Bonjour à tous. Today we're back with some very useful phrases that will help you to sound more French. In this article, we're going to learn how to avoid breaking up the flow of a conversation and about how to ask for more details.


Tu vois


Let's study our first expression: tu vois. Literally translated as "you see," tu vois is used in a way that is similar to English. That means that it will be super easy to remember!


We actually have two uses for this expression. The first one is as a question and it is used to clarify that the person you are talking to has understood your point.




  • J'ai demandé à mon copain de faire le tri sélectif, comme ça on fait un geste quotidien pour la planète, tu vois ? (I asked my boyfriend to recycle so that we do something everyday to protect the planet, you see?)


You should know that since tu vois is in the question form in this example, you need to use an ascending tone. You should also know that using tu vois does not mean that we're expecting an answer like oui je comprends. Instead, it's primarily a way to get the attention of the person you're talking to.


The second use doesn't really have a meaning per se, and if you don't use it, it won't change the meaning of the sentence. However, it's useful for making your sentence flow smoothly and it is often used by French people to link two ideas and to make sure that the person you're talking to understands perfectly. The intonation is descending.




  • J'ai une confession à faire. Tu vois, hier j'ai mangé trop de chocolat. (I have to confess something. You see, yesterday I ate too much chocolate).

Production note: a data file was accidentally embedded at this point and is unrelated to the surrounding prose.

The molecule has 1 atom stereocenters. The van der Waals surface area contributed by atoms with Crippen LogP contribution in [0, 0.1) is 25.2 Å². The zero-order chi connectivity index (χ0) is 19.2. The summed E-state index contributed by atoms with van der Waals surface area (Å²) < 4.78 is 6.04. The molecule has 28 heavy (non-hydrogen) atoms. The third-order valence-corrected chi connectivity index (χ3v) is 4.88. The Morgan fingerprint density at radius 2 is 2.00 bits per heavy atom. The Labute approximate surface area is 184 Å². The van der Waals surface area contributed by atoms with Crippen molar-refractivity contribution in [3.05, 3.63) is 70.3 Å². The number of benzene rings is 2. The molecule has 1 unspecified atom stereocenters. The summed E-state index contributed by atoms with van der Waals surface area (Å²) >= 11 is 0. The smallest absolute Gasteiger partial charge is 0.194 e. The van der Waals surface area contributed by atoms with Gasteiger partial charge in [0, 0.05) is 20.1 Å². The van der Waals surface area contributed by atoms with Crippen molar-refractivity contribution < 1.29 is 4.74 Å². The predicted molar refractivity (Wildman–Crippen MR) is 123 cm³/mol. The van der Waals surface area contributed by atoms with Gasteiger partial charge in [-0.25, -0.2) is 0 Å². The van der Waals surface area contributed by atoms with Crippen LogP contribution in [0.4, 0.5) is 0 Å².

Another example:


  • Tu fais quoi devant la télé ? (What are you doing in front of the TV?)
  • J'essaye de trouver de lancer un DVD, tu vois. (I'm trying to play a DVD, you see).


Tu vois ce que je veux dire 


The second phrase « tu vois ce que je veux dire » is actually just a twist on the first one. It is used mostly in the same way as tu vois (with an ascending intonation) and is phrased as a question in order to check if the other person has understood your point. In English, it translates as "you know what I mean?"




  • Je pense que c'est important de proteger la planete, tu vois ce que je veux dire ? (I think it's important to protect the Earth, you know what I mean?)


This expression is also used as a way of implying something negative without actually saying it. A common situation in which it is used is when you don't want to seem mean, so you just say this phrase and let the person interpret it for themselves. In this case, the intonation is descending.




  • Ce week-end, je dois aller manger chez mes beaux-parents, tu vois ce que je veux dire. (This weekend, I have to have lunch with my parents-in-law, you know what I mean).


In this example, you are using the expression in order to imply that it's a hassle and you don't want to go.


You should keep in mind that even though « tu vois » can be used as a link between two ideas, you cannot use this second phrase in the same way. You can only use it at the end of a single sentence.